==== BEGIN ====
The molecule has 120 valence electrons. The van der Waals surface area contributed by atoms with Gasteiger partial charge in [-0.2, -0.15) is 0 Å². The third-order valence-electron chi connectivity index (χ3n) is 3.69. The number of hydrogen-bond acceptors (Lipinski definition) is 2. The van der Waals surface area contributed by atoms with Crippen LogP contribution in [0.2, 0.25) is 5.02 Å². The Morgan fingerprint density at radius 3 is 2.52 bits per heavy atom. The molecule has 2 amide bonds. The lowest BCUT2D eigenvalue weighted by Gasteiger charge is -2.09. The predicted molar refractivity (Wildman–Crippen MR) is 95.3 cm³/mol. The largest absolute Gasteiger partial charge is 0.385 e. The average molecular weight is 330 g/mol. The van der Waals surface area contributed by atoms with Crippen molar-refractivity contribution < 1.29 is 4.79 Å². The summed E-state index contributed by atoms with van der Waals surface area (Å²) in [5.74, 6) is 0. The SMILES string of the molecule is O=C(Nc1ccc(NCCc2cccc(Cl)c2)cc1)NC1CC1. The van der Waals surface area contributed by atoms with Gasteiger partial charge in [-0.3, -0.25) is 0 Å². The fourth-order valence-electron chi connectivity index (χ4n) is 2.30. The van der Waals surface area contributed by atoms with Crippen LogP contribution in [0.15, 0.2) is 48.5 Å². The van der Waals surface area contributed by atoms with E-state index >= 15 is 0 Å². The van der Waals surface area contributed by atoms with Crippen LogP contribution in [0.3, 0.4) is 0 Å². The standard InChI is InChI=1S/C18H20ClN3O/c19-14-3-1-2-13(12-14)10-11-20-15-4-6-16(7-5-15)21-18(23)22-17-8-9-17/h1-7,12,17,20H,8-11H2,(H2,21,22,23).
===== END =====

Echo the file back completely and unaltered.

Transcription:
The molecule has 120 valence electrons. The van der Waals surface area contributed by atoms with Gasteiger partial charge in [-0.2, -0.15) is 0 Å². The third-order valence-electron chi connectivity index (χ3n) is 3.69. The number of hydrogen-bond acceptors (Lipinski definition) is 2. The van der Waals surface area contributed by atoms with Crippen LogP contribution in [0.2, 0.25) is 5.02 Å². The Morgan fingerprint density at radius 3 is 2.52 bits per heavy atom. The molecule has 2 amide bonds. The lowest BCUT2D eigenvalue weighted by Gasteiger charge is -2.09. The predicted molar refractivity (Wildman–Crippen MR) is 95.3 cm³/mol. The largest absolute Gasteiger partial charge is 0.385 e. The average molecular weight is 330 g/mol. The van der Waals surface area contributed by atoms with Crippen molar-refractivity contribution < 1.29 is 4.79 Å². The summed E-state index contributed by atoms with van der Waals surface area (Å²) in [5.74, 6) is 0. The SMILES string of the molecule is O=C(Nc1ccc(NCCc2cccc(Cl)c2)cc1)NC1CC1. The van der Waals surface area contributed by atoms with Gasteiger partial charge in [-0.3, -0.25) is 0 Å². The fourth-order valence-electron chi connectivity index (χ4n) is 2.30. The van der Waals surface area contributed by atoms with Crippen LogP contribution in [0.15, 0.2) is 48.5 Å². The van der Waals surface area contributed by atoms with E-state index >= 15 is 0 Å². The van der Waals surface area contributed by atoms with Crippen LogP contribution in [0.3, 0.4) is 0 Å². The standard InChI is InChI=1S/C18H20ClN3O/c19-14-3-1-2-13(12-14)10-11-20-15-4-6-16(7-5-15)21-18(23)22-17-8-9-17/h1-7,12,17,20H,8-11H2,(H2,21,22,23).